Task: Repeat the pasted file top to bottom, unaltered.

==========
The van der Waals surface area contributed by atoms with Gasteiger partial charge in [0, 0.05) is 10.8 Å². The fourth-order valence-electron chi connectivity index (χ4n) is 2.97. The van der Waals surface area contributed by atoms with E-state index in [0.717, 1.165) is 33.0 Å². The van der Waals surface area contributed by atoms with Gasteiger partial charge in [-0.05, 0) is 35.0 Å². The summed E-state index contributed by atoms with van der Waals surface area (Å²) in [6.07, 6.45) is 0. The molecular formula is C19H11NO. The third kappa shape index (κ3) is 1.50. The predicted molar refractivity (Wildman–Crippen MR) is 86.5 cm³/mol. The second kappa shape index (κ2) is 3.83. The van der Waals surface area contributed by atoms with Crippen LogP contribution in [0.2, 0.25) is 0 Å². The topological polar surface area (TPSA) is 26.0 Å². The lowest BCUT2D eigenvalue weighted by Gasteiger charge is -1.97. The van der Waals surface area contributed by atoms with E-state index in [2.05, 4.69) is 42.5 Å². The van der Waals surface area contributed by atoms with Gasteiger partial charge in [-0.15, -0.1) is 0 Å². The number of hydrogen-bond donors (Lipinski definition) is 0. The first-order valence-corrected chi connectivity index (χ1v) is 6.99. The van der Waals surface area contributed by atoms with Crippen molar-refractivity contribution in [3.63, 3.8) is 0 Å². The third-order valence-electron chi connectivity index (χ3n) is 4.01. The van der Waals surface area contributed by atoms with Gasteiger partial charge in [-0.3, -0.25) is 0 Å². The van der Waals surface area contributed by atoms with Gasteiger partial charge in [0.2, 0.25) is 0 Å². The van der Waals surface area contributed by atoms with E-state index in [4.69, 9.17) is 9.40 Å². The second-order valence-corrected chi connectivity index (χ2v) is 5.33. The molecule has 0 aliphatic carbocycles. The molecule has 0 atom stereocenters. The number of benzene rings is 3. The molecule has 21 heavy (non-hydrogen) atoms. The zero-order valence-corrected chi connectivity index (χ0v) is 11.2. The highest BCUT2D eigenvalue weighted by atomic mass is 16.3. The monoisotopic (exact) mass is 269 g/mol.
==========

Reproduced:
The van der Waals surface area contributed by atoms with Gasteiger partial charge in [0, 0.05) is 10.8 Å². The fourth-order valence-electron chi connectivity index (χ4n) is 2.97. The van der Waals surface area contributed by atoms with E-state index in [0.717, 1.165) is 33.0 Å². The van der Waals surface area contributed by atoms with Gasteiger partial charge in [-0.05, 0) is 35.0 Å². The summed E-state index contributed by atoms with van der Waals surface area (Å²) in [6.07, 6.45) is 0. The molecular formula is C19H11NO. The third kappa shape index (κ3) is 1.50. The predicted molar refractivity (Wildman–Crippen MR) is 86.5 cm³/mol. The second kappa shape index (κ2) is 3.83. The van der Waals surface area contributed by atoms with Crippen LogP contribution in [0.2, 0.25) is 0 Å². The topological polar surface area (TPSA) is 26.0 Å². The lowest BCUT2D eigenvalue weighted by Gasteiger charge is -1.97. The van der Waals surface area contributed by atoms with E-state index in [2.05, 4.69) is 42.5 Å². The van der Waals surface area contributed by atoms with Gasteiger partial charge in [-0.15, -0.1) is 0 Å². The number of hydrogen-bond donors (Lipinski definition) is 0. The first-order valence-corrected chi connectivity index (χ1v) is 6.99. The van der Waals surface area contributed by atoms with Crippen molar-refractivity contribution in [3.63, 3.8) is 0 Å². The third-order valence-electron chi connectivity index (χ3n) is 4.01. The van der Waals surface area contributed by atoms with Gasteiger partial charge in [-0.3, -0.25) is 0 Å². The van der Waals surface area contributed by atoms with Gasteiger partial charge in [0.2, 0.25) is 0 Å². The van der Waals surface area contributed by atoms with E-state index in [4.69, 9.17) is 9.40 Å². The second-order valence-corrected chi connectivity index (χ2v) is 5.33. The molecule has 0 aliphatic carbocycles. The molecule has 0 atom stereocenters. The number of benzene rings is 3. The molecule has 21 heavy (non-hydrogen) atoms. The zero-order valence-corrected chi connectivity index (χ0v) is 11.2. The highest BCUT2D eigenvalue weighted by atomic mass is 16.3. The monoisotopic (exact) mass is 269 g/mol.